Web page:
The 1884, the London Society for the

The UNCRC is the culmination of decades of
advocacy for rights for children worldwide.  The UNCRC has particular
resonance in the UK as it was through the pioneering work of Eglantyne Jebb, founder of the International Save
the Children Union in the 1920’s that a vision for nations to be responsible
for ensuring that all children enjoyed their rights to health, education and
protection was realised.  Jebb drafted the Declaration of
the Rights of the Child in 1923 which consisted of five statements (see
Appendix 1), that governments and countries worldwide must uphold the
satisfying of children’s spiritual and physical needs whether hungry, sick,
disabled, delinquent, orphaned or homeless; that children must always be first
to receive aid during times of conflict and catastrophe; that children must be enabled
to secure a livelihood and be protected from exploitation; that children must
be cognizant of that their duty to be a productive member of society (Jebb,
1923).  This declaration was adopted by
the League of Nations as the Declaration of Geneva, in 1924 and further
extended by the UN in 1959 to ten principles covering rights, entitlements and
protection, and became known as the Declaration of Children’s Rights. In 1989,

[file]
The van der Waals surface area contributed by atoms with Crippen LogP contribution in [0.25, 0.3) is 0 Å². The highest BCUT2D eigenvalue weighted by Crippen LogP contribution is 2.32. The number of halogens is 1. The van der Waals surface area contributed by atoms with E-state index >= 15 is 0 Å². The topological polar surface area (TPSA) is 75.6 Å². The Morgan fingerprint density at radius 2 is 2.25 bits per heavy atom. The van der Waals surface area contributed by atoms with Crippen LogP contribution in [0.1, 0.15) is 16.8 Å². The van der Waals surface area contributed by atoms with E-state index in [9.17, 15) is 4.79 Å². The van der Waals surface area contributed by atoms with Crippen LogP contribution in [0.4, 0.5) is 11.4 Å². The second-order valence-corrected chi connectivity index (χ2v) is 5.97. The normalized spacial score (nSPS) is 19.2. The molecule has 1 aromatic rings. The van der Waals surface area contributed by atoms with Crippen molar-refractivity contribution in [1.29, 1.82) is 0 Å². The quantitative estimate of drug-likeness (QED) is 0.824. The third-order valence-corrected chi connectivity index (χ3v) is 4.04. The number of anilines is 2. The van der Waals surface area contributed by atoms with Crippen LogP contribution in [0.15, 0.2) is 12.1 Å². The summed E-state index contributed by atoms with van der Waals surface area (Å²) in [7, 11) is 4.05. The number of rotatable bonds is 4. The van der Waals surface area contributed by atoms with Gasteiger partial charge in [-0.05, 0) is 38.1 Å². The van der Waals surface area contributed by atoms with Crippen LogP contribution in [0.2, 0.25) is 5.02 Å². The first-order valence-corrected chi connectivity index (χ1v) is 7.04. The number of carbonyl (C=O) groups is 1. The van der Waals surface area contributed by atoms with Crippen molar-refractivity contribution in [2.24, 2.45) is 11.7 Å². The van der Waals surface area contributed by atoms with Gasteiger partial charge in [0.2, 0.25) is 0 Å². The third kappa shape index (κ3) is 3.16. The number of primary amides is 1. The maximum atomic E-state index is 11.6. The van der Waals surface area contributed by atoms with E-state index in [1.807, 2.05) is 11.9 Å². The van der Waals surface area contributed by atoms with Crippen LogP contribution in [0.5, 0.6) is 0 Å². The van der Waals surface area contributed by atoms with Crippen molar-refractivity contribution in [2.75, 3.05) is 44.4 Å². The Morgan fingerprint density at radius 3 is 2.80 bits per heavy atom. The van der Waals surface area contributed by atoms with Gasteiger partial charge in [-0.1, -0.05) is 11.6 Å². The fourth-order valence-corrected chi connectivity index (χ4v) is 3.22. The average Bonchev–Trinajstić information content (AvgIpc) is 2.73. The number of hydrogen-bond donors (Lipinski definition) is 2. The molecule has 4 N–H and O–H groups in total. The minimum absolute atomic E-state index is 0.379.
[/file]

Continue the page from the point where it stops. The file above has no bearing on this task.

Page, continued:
the UNCRC, consisting now of fifty-four articles defining the universal rights of
children, was formally adopted and ratified by one hundred and ninety-seven
countries.  Only two countries declined; the United States (US) and
Somalia. However, Somalia ratified the Convention in 2015, leaving the US as
the only country still to legally adopt the UNCRC.


In the UK, Jebb was not the first ambassador for
children’s rights; in 1884, the London Society for the Prevention of Children (LSCC)
was founded which later become known as the National Society for the Prevention
of Cruelty to Children (NSPCC) and is now known as the Royal Society for the
Prevention of Cruelty to Children (RSPCC) and still advocates for children’s
rights today.  In 1889, after five years of
lobbying by the NSPCC, parliament enacted the Children’s Charter, enabling the
use of enforceable law to protect children against all forms of cruelty and
exploitation.  Prior to this, vulnerable
children such as orphans or homeless were within the purview of the Poor Law of
1601 which was responsible for many children becoming apprentices.  By the time of the industrial revolution in
the 19th century, the London Poor Law authorities were responsible
for the mass export of such children to work in factories where, unprotected by
state or law, many died due to long working hours, dangerous machinery and
physical abuse.  However, the Factories
Act in 1802 determined to improve working conditions and shorten working hours but
it was not until 1870 that the right to education was considered by way of
making school attendance compulsory for children aged 5 to 12 years.

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